As a side note and a response to Sabattis, private operators outside national parks have sometimes been vigorous in opposing competing commercial services inside the parks. I have noticed this particularly with campground operators who have fought to prevent parks (like Denali) from expanding campgrounds. Perhaps it has happened with hotel accommodations as well.

I work for one of those major concessionnaires and I can tell you that we put a really large amount of money into capital investment as part of our contract, as do other concessionnaires in national parks. Most often, anything purchased by a concessionnaire, including renovations,
furniture, vehicles, etc. mostly becomes the automatic property of NPS. 
Just thought that was an important point.  

Also, Private concessionnaires aren't generally allowed to build large, occupied spaces.  I don't know why that is, but it seems to be the pattern I've noticed across the country.  That means no structural building would be possible for Xanterra or Aramark or Forever.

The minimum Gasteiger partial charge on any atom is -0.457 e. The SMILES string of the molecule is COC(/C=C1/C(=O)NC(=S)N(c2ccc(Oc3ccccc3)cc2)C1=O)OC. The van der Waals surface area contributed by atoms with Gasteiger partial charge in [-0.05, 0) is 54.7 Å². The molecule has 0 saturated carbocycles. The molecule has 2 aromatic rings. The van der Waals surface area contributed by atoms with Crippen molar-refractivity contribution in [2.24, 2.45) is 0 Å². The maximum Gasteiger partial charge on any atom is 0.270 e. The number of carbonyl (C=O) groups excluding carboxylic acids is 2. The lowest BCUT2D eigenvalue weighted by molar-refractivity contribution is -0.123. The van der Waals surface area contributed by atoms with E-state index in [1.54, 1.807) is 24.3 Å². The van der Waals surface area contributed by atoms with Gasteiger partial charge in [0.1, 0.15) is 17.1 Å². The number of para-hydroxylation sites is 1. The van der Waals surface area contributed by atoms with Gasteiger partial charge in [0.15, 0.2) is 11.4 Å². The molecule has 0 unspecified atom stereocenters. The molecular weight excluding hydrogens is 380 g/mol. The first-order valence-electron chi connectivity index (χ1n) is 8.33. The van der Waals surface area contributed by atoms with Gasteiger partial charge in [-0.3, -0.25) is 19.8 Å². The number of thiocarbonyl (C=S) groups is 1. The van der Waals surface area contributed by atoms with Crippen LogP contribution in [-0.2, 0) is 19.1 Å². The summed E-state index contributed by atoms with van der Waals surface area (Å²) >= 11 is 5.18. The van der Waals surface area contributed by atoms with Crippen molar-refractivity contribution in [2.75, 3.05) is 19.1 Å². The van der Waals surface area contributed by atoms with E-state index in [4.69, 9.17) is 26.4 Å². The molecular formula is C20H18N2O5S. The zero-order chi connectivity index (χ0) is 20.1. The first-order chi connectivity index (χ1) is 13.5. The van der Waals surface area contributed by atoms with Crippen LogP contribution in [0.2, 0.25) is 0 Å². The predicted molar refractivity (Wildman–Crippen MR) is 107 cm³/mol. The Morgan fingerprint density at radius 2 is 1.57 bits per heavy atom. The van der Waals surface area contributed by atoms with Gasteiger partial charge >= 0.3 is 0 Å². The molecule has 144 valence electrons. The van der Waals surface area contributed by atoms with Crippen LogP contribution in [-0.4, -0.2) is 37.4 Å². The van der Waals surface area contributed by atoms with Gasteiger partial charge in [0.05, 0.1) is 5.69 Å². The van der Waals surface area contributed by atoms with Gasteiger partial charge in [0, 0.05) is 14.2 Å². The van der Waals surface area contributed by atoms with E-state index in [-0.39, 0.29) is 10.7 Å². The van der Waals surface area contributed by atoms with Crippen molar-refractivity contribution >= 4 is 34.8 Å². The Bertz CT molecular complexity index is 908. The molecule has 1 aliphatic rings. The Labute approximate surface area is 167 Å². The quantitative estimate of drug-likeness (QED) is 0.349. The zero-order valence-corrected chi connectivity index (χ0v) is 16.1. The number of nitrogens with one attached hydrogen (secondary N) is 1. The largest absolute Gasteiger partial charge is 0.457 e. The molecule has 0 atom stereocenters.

Keep in mind, next time you are frustrated and can't get a campsite reservation or a lodging reservation in a national park, that congress constantly short-changes the national parks.  As of about five years ago, Yellowstone was $10 million dollars behind in just general maintenance and our buildings have been falling apart for years.   How can there be new lodging when the neccessities aren't even being met?  

These parks belong to every American in this country...  it's up to you to make sure they stay intact and to offer what you need to visit.   Don't just sit idley by and wait for "someone else" to do it then complain about the parks being in shambles or not up to par with the needs of visitors.
Now get out there and experience them!

Gee, why don't we just pave them over.  Put a Holiday Inn or Super 8 on every corner.  Hey maybe even a big box or two to make shopping convenient.  So ironic that this site is dedicated to the preservation of the parks but then complains because there isn't enough development. I agree with Charlie - why build inside the park when you can build outside - without spending taxpayer dollars.